This work has investigated how the choice between the two types of specialized tip cells in the tracheal system is controlled. The transcriptional repressor Aop plays a key role in linking tracheal tip cell fate selection with branch identity. First, a novel tube morphogenesis phenotype is described in aop mutants, which is due to the massive mis-specification of regular epithelial cells into specialized tracheal tip cells. aop is specifically required for controlling tracheal cell fate, whereas aop, like pnt, is dispensable for primary tracheal branching, thus uncoupling roles of RTK signaling in cell fate specification and cell motility. The finding that tracheal branching morphogenesis proceeds normally in the presence of excess tip cell-like cells suggests that collective cell migration is surprisingly robust and that mis-specified cells apparently do not impede the guided migration of the tracheal primordium. Second, it was demonstrated that in the absence of inhibitors of MAPK signaling (aop and sty), all tracheal cells are competent to assume either TC or FC fate. The transcriptional repressor Aop globally blocks both TC and FC differentiation, but high-levels of MAPK signaling in tip cells relieve Aop-mediated inhibition, thus permitting differentiation. Third, the results suggest that in the DT region Aop limits FC induction through a distinct mechanism by antagonizing Wg signaling in addition to MAPK signaling. Conversely, in the other branches, Aop limits TC differentiation by blocking MAPK-dependent activation of Pnt. Fourth, it was shown that the region-specific choice between the two cell fates in the DT is determined by Wg signaling and by the selector gene salm. Based on these results, a model is proposed in which a single repressor, Aop, integrates MAPK and Wg signals to couple tip cell fate selection with branch identity. High levels of Bnl signaling trigger Pnt activation and Aop degradation in tracheal tip cells. It is proposed that in the DT, unlike in other tracheal cells, MAPK-induced degradation of Aop releases inhibition of Wg signaling. This is consistent with recent work showing an inhibitory effect of Aop on Wg signaling, possibly through direct interaction of Aop and Arm, or through Aop-mediated transcriptional repression of Wg pathway component. The current work extends the evidence for this unexpected intersection between two major conserved signaling pathways, suggesting that this function of Aop is likely to be more widespread than previously appreciated. The findings also provide an explanation for the puzzling observation that, in pnt mutants, TCs are lost, while FCs become ectopically specified. As pnt is required for expression of the feedback inhibitor sty, loss of pnt is expected to lead to MAPK pathway activation and consequently to increased Aop degradation. This would release Aop-mediated repression of Wg signaling, resulting in extra FCs, whereas TCs are absent because of the lack of pnt-dependent induction. This suggests that excessive FC specification in the DT of aop and sty mutants is mainly due to deregulated Wg signaling, rather than to de-repression of pnt-dependent MAPK target genes. Consistent with this notion, it was shown that pnt is not required for Delta and Dys expression in tracheal cells, although constitutively active AopACT represses their expression (Caviglia, 2013).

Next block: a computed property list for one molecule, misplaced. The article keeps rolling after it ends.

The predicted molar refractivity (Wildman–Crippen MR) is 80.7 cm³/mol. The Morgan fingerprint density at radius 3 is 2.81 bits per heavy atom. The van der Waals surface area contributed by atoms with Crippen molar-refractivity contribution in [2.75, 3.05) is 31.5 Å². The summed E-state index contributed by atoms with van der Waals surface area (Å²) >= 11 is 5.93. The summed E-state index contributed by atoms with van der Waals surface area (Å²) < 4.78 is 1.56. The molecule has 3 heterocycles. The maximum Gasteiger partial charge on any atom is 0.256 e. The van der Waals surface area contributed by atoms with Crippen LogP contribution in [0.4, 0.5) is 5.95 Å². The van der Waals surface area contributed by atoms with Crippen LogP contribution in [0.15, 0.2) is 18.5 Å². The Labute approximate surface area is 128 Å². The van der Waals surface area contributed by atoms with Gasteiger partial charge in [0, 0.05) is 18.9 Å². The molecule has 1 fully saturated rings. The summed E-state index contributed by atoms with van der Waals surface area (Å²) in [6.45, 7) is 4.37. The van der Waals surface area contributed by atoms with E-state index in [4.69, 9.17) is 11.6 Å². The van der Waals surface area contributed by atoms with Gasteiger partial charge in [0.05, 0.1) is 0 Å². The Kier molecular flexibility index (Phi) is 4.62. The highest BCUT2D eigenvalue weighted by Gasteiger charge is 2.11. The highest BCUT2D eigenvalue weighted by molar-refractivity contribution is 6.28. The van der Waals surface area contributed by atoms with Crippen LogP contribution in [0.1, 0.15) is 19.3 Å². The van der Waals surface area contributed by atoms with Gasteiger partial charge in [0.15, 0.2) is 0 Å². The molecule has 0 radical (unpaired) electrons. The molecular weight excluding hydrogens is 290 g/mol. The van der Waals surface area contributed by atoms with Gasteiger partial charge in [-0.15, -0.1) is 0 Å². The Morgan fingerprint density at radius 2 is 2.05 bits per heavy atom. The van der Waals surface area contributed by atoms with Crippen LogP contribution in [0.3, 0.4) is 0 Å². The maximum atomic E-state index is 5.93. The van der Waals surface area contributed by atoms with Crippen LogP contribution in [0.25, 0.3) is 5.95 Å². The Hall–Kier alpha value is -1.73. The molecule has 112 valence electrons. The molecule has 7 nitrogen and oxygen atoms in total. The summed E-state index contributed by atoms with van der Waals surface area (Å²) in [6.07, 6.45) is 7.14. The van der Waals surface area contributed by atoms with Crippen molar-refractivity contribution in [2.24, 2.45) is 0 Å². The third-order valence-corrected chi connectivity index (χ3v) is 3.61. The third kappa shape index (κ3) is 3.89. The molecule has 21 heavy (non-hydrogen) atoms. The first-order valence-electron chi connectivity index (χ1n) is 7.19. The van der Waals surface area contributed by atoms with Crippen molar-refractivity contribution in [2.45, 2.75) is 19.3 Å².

The results further show that salm function constrains the fate that is chosen by cells when released from the Aop inhibitory block. MAPK signaling triggers Aop degradation in all tip cells, but only in the absence of salm does this signal lead to TC induction. In salm-expressing cells, degradation of Aop releases Wg signaling, resulting in FC specification. Thus, salm biases the choice between two morphologically different types of seamless tubes. This is reminiscent of the role of salm in switching between different cell types in the peripheral nervous system and in muscles. salm expression is sufficient to repress TC formation. The genetic results, consistent with biochemical data showing that Salm acts as a transcriptional repressor, suggest that salm promotes FC fate by repressing genes involved in TC development. However, salm is not sufficient to overcome the requirement for Wg signaling in FC induction, indicating that Wg does not act solely via salm to induce FC fate. Indeed, FC induction requires genes whose expression is independent of salm (esg, dys). In addition, it is proposed that a feedback loop between Wg signaling and salm expression maintains levels of Wg signaling in the DT sufficiently high to induce FC fate. Taken together, these results suggest that the default specialized tip cell fate, and possibly an ancestral tracheal cell state, is TC fate. Although FCs and TCs differ in their morphology, they share a unique topology as seamless unicellular tubes. FCs and TCs might therefore represent variations of a prototypical seamless tube cell type. Salm might modify cellular morphology by repressing TC genes, including DSRF, which mediates cell elongation and shape change. Intriguingly, Wg-dependent salm expression in the DT of dipterans correlates with a shift towards FC as the specialized fate adopted by the tip cells of this branch. This study has shown that salm expression inhibits TC fate, while promoting the formation of a multicellular main tracheal tube by inhibiting cell intercalation. It is therefore tempting to speculate that the salm-dependent switch from a branching towards an anastomosing tip cell type in the DT may have evolved with the acquisition in higher insects of a main tube that connects separate tracheal primordia to generate a tubular network. It will be of great interest to identify the relevant target genes that mediate the effect of Salm on tube morphology and tip cell fate (Caviglia, 2013).